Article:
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A common set of accounting principles, standards, and procedures that companies follow when they prepare their financial statements.
Funds that invest in foreign securities. Can give investors a way to invest in companies and markets outside Canada, but there are risks investing in foreign countries and foreign currencies.
A bond issued by government - federal, provincial or municipal.
Your total personal income before you pay taxes or apply tax credits. Sometimes called "gross pay".
Insurance for a group, such as people who work for the same company, or belong to the same union or other association. Often costs less than insurance that you buy on your own, but not always.
A registered retirement plan that works a lot like a regular RRSP. You and/or your employer both put money for your retirement into the plan. Often, the money comes right off your pay so you won't be tempted to spend it first.
An RESP where your savings are invested in a pool with money from other plan members. If you drop out of the plan, or your child does not go on to studies after high school, the money made investing your savings is shared among the other plan members and the CESG is returned to the government.
A type of workplace savings plans. A group TFSA works the same way as an individual TFSA. While you'll have a variety of investment options to choose from, you may have less choice than you would with an individual TFSA.
Funds that invest primarily in common shares of Canadian or foreign companies, but may hold other assets as well. The goal is typically long-term growth because the value of the assets held increases over time. Also called equity funds.
This involves picking companies that keep all their earnings to invest in growing their business. The stock may be expensive today, but growth investors believe that the company's future growth will help the stock continue to go up in price.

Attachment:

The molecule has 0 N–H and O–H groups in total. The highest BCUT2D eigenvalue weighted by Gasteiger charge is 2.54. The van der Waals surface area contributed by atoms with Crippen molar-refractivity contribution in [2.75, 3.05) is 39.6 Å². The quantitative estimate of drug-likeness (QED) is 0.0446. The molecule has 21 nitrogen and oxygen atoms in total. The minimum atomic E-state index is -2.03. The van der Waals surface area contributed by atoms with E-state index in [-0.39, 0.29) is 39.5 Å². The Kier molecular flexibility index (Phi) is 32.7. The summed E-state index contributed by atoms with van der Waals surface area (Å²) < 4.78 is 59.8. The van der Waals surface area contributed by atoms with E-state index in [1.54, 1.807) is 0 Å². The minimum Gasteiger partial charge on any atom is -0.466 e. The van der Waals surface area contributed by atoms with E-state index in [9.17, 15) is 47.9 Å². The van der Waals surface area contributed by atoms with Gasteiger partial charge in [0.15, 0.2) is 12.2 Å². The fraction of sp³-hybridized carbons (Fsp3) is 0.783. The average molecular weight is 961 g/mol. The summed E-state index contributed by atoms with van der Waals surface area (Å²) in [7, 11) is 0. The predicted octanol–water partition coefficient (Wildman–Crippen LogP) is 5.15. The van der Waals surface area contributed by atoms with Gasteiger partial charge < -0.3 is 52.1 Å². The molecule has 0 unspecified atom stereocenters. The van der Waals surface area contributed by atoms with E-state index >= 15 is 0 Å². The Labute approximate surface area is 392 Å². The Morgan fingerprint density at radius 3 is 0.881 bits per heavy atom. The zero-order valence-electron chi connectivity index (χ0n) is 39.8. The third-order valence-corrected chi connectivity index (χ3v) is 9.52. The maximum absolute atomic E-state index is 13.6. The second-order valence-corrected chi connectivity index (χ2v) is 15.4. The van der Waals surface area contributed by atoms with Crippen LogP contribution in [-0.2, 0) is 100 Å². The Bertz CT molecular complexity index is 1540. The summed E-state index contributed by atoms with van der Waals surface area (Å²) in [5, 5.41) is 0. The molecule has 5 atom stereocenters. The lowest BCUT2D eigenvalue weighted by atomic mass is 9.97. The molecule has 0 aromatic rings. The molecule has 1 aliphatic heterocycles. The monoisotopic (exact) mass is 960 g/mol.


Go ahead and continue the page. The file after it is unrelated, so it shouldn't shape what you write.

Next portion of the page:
The change in a company's revenues, earnings, dividends, etc., over a set period of time. Often stated as a percentage.
Growth Rate Per Year is the annual growth of the investment after all market return and fees are taken into consideration. Often stated as a percentage.
An annuity that guarantees to make a set number of payments. If you die before the guarantee period ends, the money goes to your estate. If you live on after the guarantee period, payments will continue until your death.
Extra money from the government for people with low¬ incomes who get Old Age Security. What you get depends on your income or your joint income if you have a spouse or common-law partner. GIS is not taxable.
Like a GIC, but you buy them from a life insurance company, so you get different guarantees. And, you can name a beneficiary. The value grows as you deposit money and earn interest. Also called an accumulation annuity.
An investment that works like a special kind of deposit. Most GICs pay you a set rate of interest for a set length of time. Some GICs base what you get on the performance of a benchmark such as a stock exchange index.
Guaranteed minimum withdrawal benefit (GMWB) products are a combination of investments and insurance. This is known as a variable annuity. With GMWB products, you get a guaranteed minimum income from your savings each year - starting as early as age 50 for some products. They also provide the potential for investment gains to help increase this income over time.
A person that you give the legal responsibility to care for a child or adult who cannot take care of themselves. There are different types of guardians for property or health.